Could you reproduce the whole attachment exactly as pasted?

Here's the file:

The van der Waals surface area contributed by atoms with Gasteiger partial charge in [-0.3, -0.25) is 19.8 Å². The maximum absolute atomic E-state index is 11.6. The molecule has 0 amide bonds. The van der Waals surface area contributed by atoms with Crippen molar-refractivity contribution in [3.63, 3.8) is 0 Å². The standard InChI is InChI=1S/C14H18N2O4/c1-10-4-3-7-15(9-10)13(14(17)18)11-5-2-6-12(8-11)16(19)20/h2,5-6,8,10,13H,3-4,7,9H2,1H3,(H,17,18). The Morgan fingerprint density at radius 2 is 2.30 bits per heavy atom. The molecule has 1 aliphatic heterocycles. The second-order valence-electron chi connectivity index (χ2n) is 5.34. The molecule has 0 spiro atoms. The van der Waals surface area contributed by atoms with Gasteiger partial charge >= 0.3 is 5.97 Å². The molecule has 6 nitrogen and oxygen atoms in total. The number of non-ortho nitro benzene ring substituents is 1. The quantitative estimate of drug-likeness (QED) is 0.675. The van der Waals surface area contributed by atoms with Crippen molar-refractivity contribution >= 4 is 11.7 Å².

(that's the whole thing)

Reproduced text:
The van der Waals surface area contributed by atoms with Gasteiger partial charge in [-0.3, -0.25) is 19.8 Å². The maximum absolute atomic E-state index is 11.6. The molecule has 0 amide bonds. The van der Waals surface area contributed by atoms with Crippen molar-refractivity contribution in [3.63, 3.8) is 0 Å². The standard InChI is InChI=1S/C14H18N2O4/c1-10-4-3-7-15(9-10)13(14(17)18)11-5-2-6-12(8-11)16(19)20/h2,5-6,8,10,13H,3-4,7,9H2,1H3,(H,17,18). The Morgan fingerprint density at radius 2 is 2.30 bits per heavy atom. The molecule has 1 aliphatic heterocycles. The second-order valence-electron chi connectivity index (χ2n) is 5.34. The molecule has 0 spiro atoms. The van der Waals surface area contributed by atoms with Gasteiger partial charge >= 0.3 is 5.97 Å². The molecule has 6 nitrogen and oxygen atoms in total. The number of non-ortho nitro benzene ring substituents is 1. The quantitative estimate of drug-likeness (QED) is 0.675. The van der Waals surface area contributed by atoms with Crippen molar-refractivity contribution >= 4 is 11.7 Å².